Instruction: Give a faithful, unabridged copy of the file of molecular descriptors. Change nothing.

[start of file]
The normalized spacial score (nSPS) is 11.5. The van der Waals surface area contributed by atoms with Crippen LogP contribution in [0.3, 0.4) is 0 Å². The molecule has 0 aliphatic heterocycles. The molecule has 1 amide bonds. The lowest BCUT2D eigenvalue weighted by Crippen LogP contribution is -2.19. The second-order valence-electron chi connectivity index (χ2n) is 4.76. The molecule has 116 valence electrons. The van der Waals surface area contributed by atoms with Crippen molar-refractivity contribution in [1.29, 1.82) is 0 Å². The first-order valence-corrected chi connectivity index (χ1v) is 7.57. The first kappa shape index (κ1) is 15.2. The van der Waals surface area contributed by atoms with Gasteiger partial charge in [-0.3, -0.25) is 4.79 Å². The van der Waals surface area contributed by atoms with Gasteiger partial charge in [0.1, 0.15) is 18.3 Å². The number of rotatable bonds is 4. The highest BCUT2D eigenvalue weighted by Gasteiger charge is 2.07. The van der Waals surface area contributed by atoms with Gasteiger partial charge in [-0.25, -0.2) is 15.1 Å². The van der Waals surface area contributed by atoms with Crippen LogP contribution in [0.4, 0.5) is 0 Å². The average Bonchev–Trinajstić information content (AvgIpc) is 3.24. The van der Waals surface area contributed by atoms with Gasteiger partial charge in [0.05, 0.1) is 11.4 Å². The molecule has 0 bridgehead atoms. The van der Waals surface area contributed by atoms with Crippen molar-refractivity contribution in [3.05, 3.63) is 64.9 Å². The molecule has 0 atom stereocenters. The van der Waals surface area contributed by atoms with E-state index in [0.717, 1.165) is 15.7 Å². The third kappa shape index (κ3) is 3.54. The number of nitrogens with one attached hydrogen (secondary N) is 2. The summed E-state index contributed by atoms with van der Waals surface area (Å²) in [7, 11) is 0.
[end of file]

The normalized spacial score (nSPS) is 11.5. The van der Waals surface area contributed by atoms with Crippen LogP contribution in [0.3, 0.4) is 0 Å². The molecule has 0 aliphatic heterocycles. The molecule has 1 amide bonds. The lowest BCUT2D eigenvalue weighted by Crippen LogP contribution is -2.19. The second-order valence-electron chi connectivity index (χ2n) is 4.76. The molecule has 116 valence electrons. The van der Waals surface area contributed by atoms with Crippen molar-refractivity contribution in [1.29, 1.82) is 0 Å². The first-order valence-corrected chi connectivity index (χ1v) is 7.57. The first kappa shape index (κ1) is 15.2. The van der Waals surface area contributed by atoms with Gasteiger partial charge in [-0.3, -0.25) is 4.79 Å². The van der Waals surface area contributed by atoms with Gasteiger partial charge in [0.1, 0.15) is 18.3 Å². The number of rotatable bonds is 4. The highest BCUT2D eigenvalue weighted by Gasteiger charge is 2.07. The van der Waals surface area contributed by atoms with Gasteiger partial charge in [-0.25, -0.2) is 15.1 Å². The van der Waals surface area contributed by atoms with Crippen LogP contribution in [0.4, 0.5) is 0 Å². The average Bonchev–Trinajstić information content (AvgIpc) is 3.24. The van der Waals surface area contributed by atoms with Gasteiger partial charge in [0.05, 0.1) is 11.4 Å². The molecule has 0 bridgehead atoms. The van der Waals surface area contributed by atoms with Crippen molar-refractivity contribution in [3.05, 3.63) is 64.9 Å². The molecule has 0 atom stereocenters. The van der Waals surface area contributed by atoms with E-state index in [0.717, 1.165) is 15.7 Å². The third kappa shape index (κ3) is 3.54. The number of nitrogens with one attached hydrogen (secondary N) is 2. The summed E-state index contributed by atoms with van der Waals surface area (Å²) in [7, 11) is 0.